André Rieu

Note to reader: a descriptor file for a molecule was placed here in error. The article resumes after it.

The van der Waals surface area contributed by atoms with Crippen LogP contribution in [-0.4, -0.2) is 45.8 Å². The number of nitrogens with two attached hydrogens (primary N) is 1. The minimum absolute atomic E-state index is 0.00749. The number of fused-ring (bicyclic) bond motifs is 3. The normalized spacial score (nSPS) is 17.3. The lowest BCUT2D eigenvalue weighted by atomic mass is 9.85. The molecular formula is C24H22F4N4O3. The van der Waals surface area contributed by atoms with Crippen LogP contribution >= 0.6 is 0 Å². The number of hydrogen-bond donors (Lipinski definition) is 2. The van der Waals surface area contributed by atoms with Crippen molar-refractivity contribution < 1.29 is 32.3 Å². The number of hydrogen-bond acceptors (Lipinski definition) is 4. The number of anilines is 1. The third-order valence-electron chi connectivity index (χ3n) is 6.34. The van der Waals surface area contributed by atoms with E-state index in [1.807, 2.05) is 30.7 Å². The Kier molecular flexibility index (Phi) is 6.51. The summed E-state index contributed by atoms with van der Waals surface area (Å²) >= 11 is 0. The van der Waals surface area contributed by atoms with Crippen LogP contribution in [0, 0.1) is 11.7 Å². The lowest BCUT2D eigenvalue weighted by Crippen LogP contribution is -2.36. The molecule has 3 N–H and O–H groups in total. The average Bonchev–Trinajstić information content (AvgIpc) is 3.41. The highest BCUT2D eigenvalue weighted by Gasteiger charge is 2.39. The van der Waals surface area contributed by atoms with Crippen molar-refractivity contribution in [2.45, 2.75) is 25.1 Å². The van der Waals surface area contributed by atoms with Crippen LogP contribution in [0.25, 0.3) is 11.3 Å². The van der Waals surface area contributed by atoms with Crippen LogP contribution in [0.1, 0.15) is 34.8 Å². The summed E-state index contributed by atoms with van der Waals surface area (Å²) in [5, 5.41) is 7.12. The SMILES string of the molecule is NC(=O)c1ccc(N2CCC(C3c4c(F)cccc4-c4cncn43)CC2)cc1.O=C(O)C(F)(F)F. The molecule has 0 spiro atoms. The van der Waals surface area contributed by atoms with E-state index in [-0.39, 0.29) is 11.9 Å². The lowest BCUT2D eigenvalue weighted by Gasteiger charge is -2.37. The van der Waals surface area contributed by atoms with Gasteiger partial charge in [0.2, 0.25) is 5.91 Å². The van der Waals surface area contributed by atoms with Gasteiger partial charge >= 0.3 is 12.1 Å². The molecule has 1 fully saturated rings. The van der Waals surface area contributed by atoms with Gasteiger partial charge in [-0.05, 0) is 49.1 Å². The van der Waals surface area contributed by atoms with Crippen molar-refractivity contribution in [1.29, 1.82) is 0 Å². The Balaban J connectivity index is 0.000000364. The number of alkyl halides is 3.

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Belgian violinist Andre Rieu, beloved icon of PBS pledge drives and other tug-the-heartstrings situations, returns with Dreaming, an album featuring sentimental tunes of stage and film, as well as Rieu's usual waltzes and familiar classical melodies. Listeners are regaled with instrumental versions of "My Heart Will Go On" from Titanic, "Moon River," "Send in the Clowns," and the like, along with Greensleeves, The Blue Danube, and Albinoni's Adagio. Rieu came by his light-classical leanings honestly, taking and enjoying a job as a salon musician while a conservatory student and noticing a wide-open space in the marketplace for a latter-day Waltz King, seasoned with a dash of the late (and underrated) Ray Conniff. His arrangements (and his occasional original short compositions) are unfailingly effective. They never hog the spotlight for Rieu's own violin, which instead becomes one of many subtle accents that emerges from the homogeneous string texture. There's basically one tempo, moderato, basically one mood, unctuous, and hardly more than one dynamic level, middling. The splendid wit of Rieu's supposed idol Johann Strauss Jr. is entirely absent, and the wordless vocal choruses added to some numbers intensify the Mantovani ambiance. But there's no question about it -- customers in search of nostalgic music to shed a quiet tear by will find what they're looking for here. Part of the credit goes to Denon's terrific sound, which lets every bit of surface detail be heard even as every rough edge is smoothed down.